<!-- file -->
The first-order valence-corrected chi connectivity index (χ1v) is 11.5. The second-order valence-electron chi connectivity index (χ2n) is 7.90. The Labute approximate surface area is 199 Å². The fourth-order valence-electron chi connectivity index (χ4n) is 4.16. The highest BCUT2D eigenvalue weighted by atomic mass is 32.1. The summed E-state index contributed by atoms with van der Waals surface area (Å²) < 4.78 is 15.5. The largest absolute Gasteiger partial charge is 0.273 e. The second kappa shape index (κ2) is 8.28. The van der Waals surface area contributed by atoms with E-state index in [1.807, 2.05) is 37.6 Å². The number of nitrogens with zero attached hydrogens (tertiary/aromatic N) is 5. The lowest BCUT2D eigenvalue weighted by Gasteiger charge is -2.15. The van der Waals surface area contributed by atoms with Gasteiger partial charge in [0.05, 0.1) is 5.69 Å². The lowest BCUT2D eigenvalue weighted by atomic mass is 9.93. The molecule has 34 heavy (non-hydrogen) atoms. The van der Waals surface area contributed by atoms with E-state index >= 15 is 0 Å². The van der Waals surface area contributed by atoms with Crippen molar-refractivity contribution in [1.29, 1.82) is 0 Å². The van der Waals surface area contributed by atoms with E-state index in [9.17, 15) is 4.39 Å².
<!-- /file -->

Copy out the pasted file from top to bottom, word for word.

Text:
The first-order valence-corrected chi connectivity index (χ1v) is 11.5. The second-order valence-electron chi connectivity index (χ2n) is 7.90. The Labute approximate surface area is 199 Å². The fourth-order valence-electron chi connectivity index (χ4n) is 4.16. The highest BCUT2D eigenvalue weighted by atomic mass is 32.1. The summed E-state index contributed by atoms with van der Waals surface area (Å²) < 4.78 is 15.5. The largest absolute Gasteiger partial charge is 0.273 e. The second kappa shape index (κ2) is 8.28. The van der Waals surface area contributed by atoms with E-state index in [1.807, 2.05) is 37.6 Å². The number of nitrogens with zero attached hydrogens (tertiary/aromatic N) is 5. The lowest BCUT2D eigenvalue weighted by Gasteiger charge is -2.15. The van der Waals surface area contributed by atoms with Gasteiger partial charge in [0.05, 0.1) is 5.69 Å². The lowest BCUT2D eigenvalue weighted by atomic mass is 9.93. The molecule has 34 heavy (non-hydrogen) atoms. The van der Waals surface area contributed by atoms with E-state index >= 15 is 0 Å². The van der Waals surface area contributed by atoms with Crippen molar-refractivity contribution in [1.29, 1.82) is 0 Å². The van der Waals surface area contributed by atoms with E-state index in [9.17, 15) is 4.39 Å².